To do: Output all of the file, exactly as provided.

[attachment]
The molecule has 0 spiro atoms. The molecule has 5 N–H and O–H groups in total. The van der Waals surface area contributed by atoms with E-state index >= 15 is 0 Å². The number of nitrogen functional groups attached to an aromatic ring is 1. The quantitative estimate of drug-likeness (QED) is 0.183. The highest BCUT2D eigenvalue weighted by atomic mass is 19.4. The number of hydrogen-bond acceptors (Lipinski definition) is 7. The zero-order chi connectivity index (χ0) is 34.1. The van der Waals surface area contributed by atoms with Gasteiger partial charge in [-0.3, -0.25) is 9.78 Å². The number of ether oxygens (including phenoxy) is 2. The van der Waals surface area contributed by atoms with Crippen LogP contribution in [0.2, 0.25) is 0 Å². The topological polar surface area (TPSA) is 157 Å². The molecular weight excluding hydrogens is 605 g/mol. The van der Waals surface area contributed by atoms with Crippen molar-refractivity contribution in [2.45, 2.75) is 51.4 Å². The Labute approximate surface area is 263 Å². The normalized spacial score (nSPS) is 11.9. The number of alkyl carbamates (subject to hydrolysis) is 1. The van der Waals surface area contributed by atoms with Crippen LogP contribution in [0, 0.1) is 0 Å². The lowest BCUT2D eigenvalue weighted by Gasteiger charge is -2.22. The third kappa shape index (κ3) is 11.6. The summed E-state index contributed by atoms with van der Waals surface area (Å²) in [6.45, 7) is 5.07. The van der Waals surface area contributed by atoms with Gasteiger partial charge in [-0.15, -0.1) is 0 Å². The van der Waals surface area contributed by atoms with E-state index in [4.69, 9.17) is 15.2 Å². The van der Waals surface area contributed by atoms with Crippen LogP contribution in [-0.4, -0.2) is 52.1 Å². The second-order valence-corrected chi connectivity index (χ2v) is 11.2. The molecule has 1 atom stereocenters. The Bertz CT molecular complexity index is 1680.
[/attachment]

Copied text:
The molecule has 0 spiro atoms. The molecule has 5 N–H and O–H groups in total. The van der Waals surface area contributed by atoms with E-state index >= 15 is 0 Å². The number of nitrogen functional groups attached to an aromatic ring is 1. The quantitative estimate of drug-likeness (QED) is 0.183. The highest BCUT2D eigenvalue weighted by atomic mass is 19.4. The number of hydrogen-bond acceptors (Lipinski definition) is 7. The zero-order chi connectivity index (χ0) is 34.1. The van der Waals surface area contributed by atoms with Gasteiger partial charge in [-0.3, -0.25) is 9.78 Å². The number of ether oxygens (including phenoxy) is 2. The van der Waals surface area contributed by atoms with Crippen LogP contribution in [0.2, 0.25) is 0 Å². The topological polar surface area (TPSA) is 157 Å². The molecular weight excluding hydrogens is 605 g/mol. The van der Waals surface area contributed by atoms with Crippen molar-refractivity contribution in [2.45, 2.75) is 51.4 Å². The Labute approximate surface area is 263 Å². The normalized spacial score (nSPS) is 11.9. The number of alkyl carbamates (subject to hydrolysis) is 1. The van der Waals surface area contributed by atoms with Crippen LogP contribution in [0, 0.1) is 0 Å². The lowest BCUT2D eigenvalue weighted by Gasteiger charge is -2.22. The third kappa shape index (κ3) is 11.6. The summed E-state index contributed by atoms with van der Waals surface area (Å²) in [6.45, 7) is 5.07. The van der Waals surface area contributed by atoms with Gasteiger partial charge in [-0.15, -0.1) is 0 Å². The van der Waals surface area contributed by atoms with E-state index in [4.69, 9.17) is 15.2 Å². The van der Waals surface area contributed by atoms with Crippen LogP contribution in [-0.4, -0.2) is 52.1 Å². The second-order valence-corrected chi connectivity index (χ2v) is 11.2. The molecule has 1 atom stereocenters. The Bertz CT molecular complexity index is 1680.